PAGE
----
There’s a strange buzz around entrepreneurship these days. This avid excitement around incubation centres, tech start-ups and the next ‘unicorn’ has taken the MENA and Asian markets by storm. Earlier this year, the Federal government thumped its chest, rather loudly, for successfully establishing National Incubation Centres across the country that were meant to provide the entrepreneurs of tomorrow with “state-of-the-art” “facilities” to launch potentially multi-billion dollar businesses. This was a classic case of a large amount of public money poorly spent. The real entrepreneurs, with the potential to create enterprises that generate the amount of employment opportunities required to absorb the youth bulge in low-income communities do not belong to the LUMS and the IBAs of Pakistan. They belong to those very communities themselves. They are enrolled in the shamefully ignored technical training colleges across the country, all 3400 of them.

Colonisation didn’t do our egos much good. While the British were here, they made the local brown population perform tasks that required physical labour. Brown skin in the sugarcane fields, brown skin cleaning homes, brown skin sweeping the streets, brown skin at sugar mills, brown skin packing cotton, brown skin loading the ships and brown skin unloading them. White skin ‘managed’ while brown skin ‘worked’. Then, the British left. They very courteously left some of their egos right here with us, and we, with 200 years of loyalty behind us, were quick to adopt them. Today, managers and labourers are both brown. The respect enjoyed by the former and the lack thereof for the latter remains, more or less, the same.

Pakistan lags behind the rest of the subcontinent in terms of concrete efforts made to promote skill development and vocational education. Policy-makers in Islamabad regularly study the ‘Skilling India’ Campaign to learn how a skill development revolution is being managed right across the border. Our federal and provincial vocational education bodies borrow curriculums and administrative practices from Sri Lanka. Bangladesh is making phenomenal progress training its growing female labour force to ensure effectively labour supply in key export sectors for the next decade. Pakistan, on the other hand, faces a completely different set of issues. The very limited amount (of almost unusable) data suggests that only 350,000 men and women (the latter being few in number, of course) graduate from vocational training institutes, which are a last resort for families that belong to the middle or lower economic classes. While the government has increased efforts to promote skill development in the last five years, an increased emphasis on the number of students enrolled and graduated won’t do the trick.

Skills curriculum is very gradually, being aligned to meet industry needs. International consulting agencies and partners are playing a significant role in terms of investment for our technical colleges to catch up in terms of both equipment and trainers. But here’s the interesting bit. 93% of all technical training graduates opt for jobs (regular employment) that pay an average starting monthly salary of PKR 14,500. These graduates experience a 23% increase in income over the next 3 years. Now here’s the really interesting bit; 7% of technical training graduates opt to set up their own micro-enterprises. They earn approximately 200% more than their peers who opt for jobs in terms of starting salaries and experience a 57% increase in income in 3 years. They do this without any form of institutionalised support, including “seed-funding” which they usually reject because of the interest factor attached to microfinance loans. These graduates do not have access to incubation facilities.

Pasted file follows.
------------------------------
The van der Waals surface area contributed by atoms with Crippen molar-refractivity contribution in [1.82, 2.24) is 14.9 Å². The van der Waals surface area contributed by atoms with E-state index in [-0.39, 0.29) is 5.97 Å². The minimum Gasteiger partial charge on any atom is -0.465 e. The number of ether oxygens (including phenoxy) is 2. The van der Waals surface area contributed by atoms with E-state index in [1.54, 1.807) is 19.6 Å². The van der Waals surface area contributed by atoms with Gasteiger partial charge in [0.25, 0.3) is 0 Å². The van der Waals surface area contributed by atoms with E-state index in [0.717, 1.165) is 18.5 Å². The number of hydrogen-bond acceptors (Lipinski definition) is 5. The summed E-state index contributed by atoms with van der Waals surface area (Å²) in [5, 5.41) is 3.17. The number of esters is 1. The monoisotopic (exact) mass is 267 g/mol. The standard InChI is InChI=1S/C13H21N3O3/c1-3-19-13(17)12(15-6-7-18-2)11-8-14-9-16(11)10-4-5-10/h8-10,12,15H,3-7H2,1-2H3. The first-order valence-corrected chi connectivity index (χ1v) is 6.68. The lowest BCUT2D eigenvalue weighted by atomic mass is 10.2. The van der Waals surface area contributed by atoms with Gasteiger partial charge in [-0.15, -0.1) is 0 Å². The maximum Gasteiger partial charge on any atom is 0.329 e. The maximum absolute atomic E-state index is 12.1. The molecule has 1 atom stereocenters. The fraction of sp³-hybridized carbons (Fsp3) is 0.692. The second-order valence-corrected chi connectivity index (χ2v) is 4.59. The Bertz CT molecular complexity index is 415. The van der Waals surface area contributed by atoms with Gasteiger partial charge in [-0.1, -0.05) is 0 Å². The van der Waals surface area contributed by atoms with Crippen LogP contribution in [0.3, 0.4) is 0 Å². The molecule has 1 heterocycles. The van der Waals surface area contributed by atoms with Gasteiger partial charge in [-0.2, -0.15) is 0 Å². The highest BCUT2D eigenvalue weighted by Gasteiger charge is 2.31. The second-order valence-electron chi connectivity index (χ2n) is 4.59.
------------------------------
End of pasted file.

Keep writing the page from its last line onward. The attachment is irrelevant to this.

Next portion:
Example time. Married off in fifth grade to a man suffering from stage 3 cancer, Zahida thought of committing suicide several times since her husband had become paralyzed. With no skills of her own and a husband who had now ceased to be economically productive, Zahida was most worried for the health and education of her children. She now runs her own stitching institute in a conservative slum in Karachi after having graduated from the Memon Industrial and Technical Institute. Earning more than PKR 100,000 per month, she also provides skills and employment opportunities to 100 women from her community. This ability to earn and control income significantly improves Zahida’s agency, allowing her to take effective decisions regarding her well-being, and that of her family. Zahida is one of the many technically trained micro-entrepreneurs creating significant socio-economic impact which would not have been possible had she been working on a factory floor.

With the majority of employers resisting increases in the minimum wage and quickly opting for automation, the jobs demanded in the coming decade will neither be able to absorb the upcoming bulge in the young Pakistani labour force, nor will their monetary rewards be sufficient to pull families out of poverty, particularly when compared to the alternative available. Technically trained micro-entrepreneurs that understand the need of the market must be supported. IBA Center of Entrepreneurship Development, in partnership with the Aman Institute of Vocational Training and UNDP, offered technically trained men and women short courses in the Effectuation model of entrepreneurship, a theory proposed by Dr. Saraswati which asks aspiring entrepreneurs to rely on their “bird in hand” to launch businesses and grow organically, without many external resources. The pilot has proven to be successful. Technically trained micro-entrepreneurs operating in low-income communities are Pakistan’s agents of community level economic change.


The writer is a graduate of the Lahore University of Management Science and currently works on Skill Development and Entrepreneurship.